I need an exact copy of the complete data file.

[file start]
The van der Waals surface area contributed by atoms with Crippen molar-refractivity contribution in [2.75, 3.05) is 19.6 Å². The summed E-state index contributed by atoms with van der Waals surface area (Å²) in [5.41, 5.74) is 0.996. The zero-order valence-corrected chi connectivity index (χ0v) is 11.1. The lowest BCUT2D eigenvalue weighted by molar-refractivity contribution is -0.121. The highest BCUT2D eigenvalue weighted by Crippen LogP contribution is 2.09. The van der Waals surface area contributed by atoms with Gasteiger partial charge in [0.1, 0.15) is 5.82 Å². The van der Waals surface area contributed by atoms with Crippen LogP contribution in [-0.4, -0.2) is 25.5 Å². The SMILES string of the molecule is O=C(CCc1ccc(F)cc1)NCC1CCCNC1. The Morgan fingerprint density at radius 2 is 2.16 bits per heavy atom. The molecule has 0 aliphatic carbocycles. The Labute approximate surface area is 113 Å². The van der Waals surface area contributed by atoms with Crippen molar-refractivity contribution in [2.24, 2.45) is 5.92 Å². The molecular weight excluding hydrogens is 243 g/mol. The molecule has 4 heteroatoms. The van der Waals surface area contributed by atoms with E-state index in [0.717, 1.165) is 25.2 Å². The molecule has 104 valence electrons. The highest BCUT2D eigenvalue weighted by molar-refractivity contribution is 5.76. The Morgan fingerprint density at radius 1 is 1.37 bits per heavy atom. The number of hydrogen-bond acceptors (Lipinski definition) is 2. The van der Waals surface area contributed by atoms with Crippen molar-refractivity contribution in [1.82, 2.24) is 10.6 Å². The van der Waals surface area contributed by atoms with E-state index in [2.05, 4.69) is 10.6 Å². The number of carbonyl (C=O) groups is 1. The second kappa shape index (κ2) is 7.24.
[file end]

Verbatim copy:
The van der Waals surface area contributed by atoms with Crippen molar-refractivity contribution in [2.75, 3.05) is 19.6 Å². The summed E-state index contributed by atoms with van der Waals surface area (Å²) in [5.41, 5.74) is 0.996. The zero-order valence-corrected chi connectivity index (χ0v) is 11.1. The lowest BCUT2D eigenvalue weighted by molar-refractivity contribution is -0.121. The highest BCUT2D eigenvalue weighted by Crippen LogP contribution is 2.09. The van der Waals surface area contributed by atoms with Gasteiger partial charge in [0.1, 0.15) is 5.82 Å². The van der Waals surface area contributed by atoms with Crippen LogP contribution in [-0.4, -0.2) is 25.5 Å². The SMILES string of the molecule is O=C(CCc1ccc(F)cc1)NCC1CCCNC1. The Morgan fingerprint density at radius 2 is 2.16 bits per heavy atom. The molecule has 0 aliphatic carbocycles. The Labute approximate surface area is 113 Å². The van der Waals surface area contributed by atoms with Crippen molar-refractivity contribution in [2.24, 2.45) is 5.92 Å². The molecular weight excluding hydrogens is 243 g/mol. The molecule has 4 heteroatoms. The van der Waals surface area contributed by atoms with E-state index in [0.717, 1.165) is 25.2 Å². The molecule has 104 valence electrons. The highest BCUT2D eigenvalue weighted by molar-refractivity contribution is 5.76. The Morgan fingerprint density at radius 1 is 1.37 bits per heavy atom. The number of hydrogen-bond acceptors (Lipinski definition) is 2. The van der Waals surface area contributed by atoms with Crippen molar-refractivity contribution in [1.82, 2.24) is 10.6 Å². The van der Waals surface area contributed by atoms with E-state index in [2.05, 4.69) is 10.6 Å². The number of carbonyl (C=O) groups is 1. The second kappa shape index (κ2) is 7.24.